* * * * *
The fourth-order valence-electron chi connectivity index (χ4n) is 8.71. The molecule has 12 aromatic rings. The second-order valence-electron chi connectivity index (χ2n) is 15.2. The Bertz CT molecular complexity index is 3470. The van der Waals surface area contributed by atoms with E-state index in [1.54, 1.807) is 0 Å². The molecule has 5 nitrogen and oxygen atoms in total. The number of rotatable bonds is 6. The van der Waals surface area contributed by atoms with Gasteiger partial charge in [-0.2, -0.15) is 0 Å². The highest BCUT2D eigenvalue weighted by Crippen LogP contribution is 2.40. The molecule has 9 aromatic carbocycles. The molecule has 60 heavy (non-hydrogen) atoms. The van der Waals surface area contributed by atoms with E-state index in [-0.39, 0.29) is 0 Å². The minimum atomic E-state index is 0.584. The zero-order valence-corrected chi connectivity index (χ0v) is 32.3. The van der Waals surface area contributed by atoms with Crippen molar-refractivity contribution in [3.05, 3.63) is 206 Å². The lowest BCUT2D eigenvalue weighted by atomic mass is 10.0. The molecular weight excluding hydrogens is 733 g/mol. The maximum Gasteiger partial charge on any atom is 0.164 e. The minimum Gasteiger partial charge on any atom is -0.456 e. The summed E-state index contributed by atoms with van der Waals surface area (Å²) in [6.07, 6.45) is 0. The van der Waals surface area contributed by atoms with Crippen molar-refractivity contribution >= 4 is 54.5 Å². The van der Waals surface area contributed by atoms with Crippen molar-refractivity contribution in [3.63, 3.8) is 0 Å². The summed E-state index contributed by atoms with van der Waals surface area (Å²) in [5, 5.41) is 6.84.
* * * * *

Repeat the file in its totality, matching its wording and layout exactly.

The fourth-order valence-electron chi connectivity index (χ4n) is 8.71. The molecule has 12 aromatic rings. The second-order valence-electron chi connectivity index (χ2n) is 15.2. The Bertz CT molecular complexity index is 3470. The van der Waals surface area contributed by atoms with E-state index in [1.54, 1.807) is 0 Å². The molecule has 5 nitrogen and oxygen atoms in total. The number of rotatable bonds is 6. The van der Waals surface area contributed by atoms with Gasteiger partial charge in [-0.2, -0.15) is 0 Å². The highest BCUT2D eigenvalue weighted by Crippen LogP contribution is 2.40. The molecule has 9 aromatic carbocycles. The molecule has 60 heavy (non-hydrogen) atoms. The van der Waals surface area contributed by atoms with E-state index in [-0.39, 0.29) is 0 Å². The minimum atomic E-state index is 0.584. The zero-order valence-corrected chi connectivity index (χ0v) is 32.3. The van der Waals surface area contributed by atoms with Crippen molar-refractivity contribution in [3.05, 3.63) is 206 Å². The lowest BCUT2D eigenvalue weighted by atomic mass is 10.0. The molecular weight excluding hydrogens is 733 g/mol. The maximum Gasteiger partial charge on any atom is 0.164 e. The minimum Gasteiger partial charge on any atom is -0.456 e. The summed E-state index contributed by atoms with van der Waals surface area (Å²) in [6.07, 6.45) is 0. The van der Waals surface area contributed by atoms with Crippen molar-refractivity contribution >= 4 is 54.5 Å². The van der Waals surface area contributed by atoms with Crippen molar-refractivity contribution in [3.63, 3.8) is 0 Å². The summed E-state index contributed by atoms with van der Waals surface area (Å²) in [5, 5.41) is 6.84.